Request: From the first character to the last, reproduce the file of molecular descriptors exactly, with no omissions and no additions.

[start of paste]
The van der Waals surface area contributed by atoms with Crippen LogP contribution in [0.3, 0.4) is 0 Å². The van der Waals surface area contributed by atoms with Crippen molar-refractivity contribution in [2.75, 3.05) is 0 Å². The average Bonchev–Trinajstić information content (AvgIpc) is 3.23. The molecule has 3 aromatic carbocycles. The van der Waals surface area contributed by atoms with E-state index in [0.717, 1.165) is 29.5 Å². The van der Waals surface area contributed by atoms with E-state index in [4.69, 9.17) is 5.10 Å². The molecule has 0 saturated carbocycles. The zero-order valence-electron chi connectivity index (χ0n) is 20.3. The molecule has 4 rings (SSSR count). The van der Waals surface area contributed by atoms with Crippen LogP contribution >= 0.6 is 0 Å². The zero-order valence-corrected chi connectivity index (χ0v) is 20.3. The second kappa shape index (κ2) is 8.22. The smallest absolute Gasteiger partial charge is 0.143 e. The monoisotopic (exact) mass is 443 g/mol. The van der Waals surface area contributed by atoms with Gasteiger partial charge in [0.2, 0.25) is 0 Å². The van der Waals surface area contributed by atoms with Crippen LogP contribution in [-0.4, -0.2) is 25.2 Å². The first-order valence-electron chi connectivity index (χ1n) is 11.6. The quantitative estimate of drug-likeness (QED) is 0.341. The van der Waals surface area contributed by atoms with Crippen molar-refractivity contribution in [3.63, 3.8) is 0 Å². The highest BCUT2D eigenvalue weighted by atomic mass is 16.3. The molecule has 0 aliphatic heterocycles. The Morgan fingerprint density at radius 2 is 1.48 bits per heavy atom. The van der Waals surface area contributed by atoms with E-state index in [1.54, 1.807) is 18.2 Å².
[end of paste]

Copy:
The van der Waals surface area contributed by atoms with Crippen LogP contribution in [0.3, 0.4) is 0 Å². The van der Waals surface area contributed by atoms with Crippen molar-refractivity contribution in [2.75, 3.05) is 0 Å². The average Bonchev–Trinajstić information content (AvgIpc) is 3.23. The molecule has 3 aromatic carbocycles. The van der Waals surface area contributed by atoms with E-state index in [0.717, 1.165) is 29.5 Å². The van der Waals surface area contributed by atoms with E-state index in [4.69, 9.17) is 5.10 Å². The molecule has 0 saturated carbocycles. The zero-order valence-electron chi connectivity index (χ0n) is 20.3. The molecule has 4 rings (SSSR count). The van der Waals surface area contributed by atoms with Crippen LogP contribution >= 0.6 is 0 Å². The zero-order valence-corrected chi connectivity index (χ0v) is 20.3. The second kappa shape index (κ2) is 8.22. The smallest absolute Gasteiger partial charge is 0.143 e. The monoisotopic (exact) mass is 443 g/mol. The van der Waals surface area contributed by atoms with Gasteiger partial charge in [0.2, 0.25) is 0 Å². The van der Waals surface area contributed by atoms with Crippen LogP contribution in [-0.4, -0.2) is 25.2 Å². The first-order valence-electron chi connectivity index (χ1n) is 11.6. The quantitative estimate of drug-likeness (QED) is 0.341. The van der Waals surface area contributed by atoms with Crippen molar-refractivity contribution in [3.63, 3.8) is 0 Å². The highest BCUT2D eigenvalue weighted by atomic mass is 16.3. The molecule has 0 aliphatic heterocycles. The Morgan fingerprint density at radius 2 is 1.48 bits per heavy atom. The van der Waals surface area contributed by atoms with E-state index in [1.54, 1.807) is 18.2 Å².